return BadRequest("inputParam1: Parameter cannot be null.");
    }
    return Ok<string>(string.Format("{0}: Seng!", inputParam1));
  }
  catch (Exception ex)
  {
    Debug.WriteLine(String.Format("{0}: {1}\r\n{2}", ex.Source, ex.Message, ex.StackTrace));
    throw;
  }
}

However when invoking the action you end up either with a plain HTTP 404 telling that no controller could be found.

=== REQUEST ===
POST http://www.example.com/Utilities.svc/ServiceRootAction HTTP/1.1
Content-Length: 25
Content-Type: application/json

{"inputParam1":"tralala"}
=== RESPONSE ===
HTTP/1.1 404 Not Found

{
  "Message": "No HTTP resource was found that matches the request URI 'http://www.example.com/Utilities.svc/ServiceRootAction'.",
  "MessageDetail": "No route providing a controller name was found to match request URI 'http://www.example.com/Utilities.svc/ServiceRootAction'"
}

This seems strange as the service root action is not bound to any entity set, and so it is not clear which controller should be used for that. The solution to this: it actually does not matter in which controller the method/action Is defined. As WebAPI does not support NonBindable actions out of the box anyway, we have to manually add support for this in the call to “MapODataServiceRoute()”.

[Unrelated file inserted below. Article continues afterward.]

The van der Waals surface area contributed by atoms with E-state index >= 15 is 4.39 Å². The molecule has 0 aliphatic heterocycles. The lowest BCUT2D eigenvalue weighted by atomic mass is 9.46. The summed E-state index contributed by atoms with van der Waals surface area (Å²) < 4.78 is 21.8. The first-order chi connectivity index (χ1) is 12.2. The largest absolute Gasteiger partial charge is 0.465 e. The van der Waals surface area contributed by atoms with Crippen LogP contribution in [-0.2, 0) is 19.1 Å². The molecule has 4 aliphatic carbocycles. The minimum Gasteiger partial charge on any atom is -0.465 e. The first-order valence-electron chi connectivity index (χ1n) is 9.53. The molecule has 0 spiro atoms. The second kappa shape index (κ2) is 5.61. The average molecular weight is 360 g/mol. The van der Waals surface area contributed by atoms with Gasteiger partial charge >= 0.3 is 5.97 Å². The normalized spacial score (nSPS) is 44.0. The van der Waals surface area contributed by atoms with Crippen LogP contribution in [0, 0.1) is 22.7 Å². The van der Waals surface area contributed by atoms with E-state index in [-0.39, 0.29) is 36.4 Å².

So when having a look at the ASP.NET code samples on their Codeplex Git one can see that we have to implement a class for the “IODataRoutingConvention” interface that acts a helper to select the right controller. Quoting the example code from Mike Wasson Supporting OData Actions in ASP.NET Web API 2 this will end up looking like this:

// WebApiConfig.cs
public static class WebApiConfig
{
  public static void Register(HttpConfiguration config)
  {
    var conventions = ODataRoutingConventions.CreateDefault();
    conventions.Insert(0, new NonBindableActionRoutingConvention("NonBindableActions")); 
    config.Routes.MapODataServiceRoute(
      routeName: "Utilities.svc"
      ,
      routePrefix: "Utilities.svc"
      ,
      model: GetModel("Utilities")
      ,
      pathHandler: new DefaultODataPathHandler()
      ,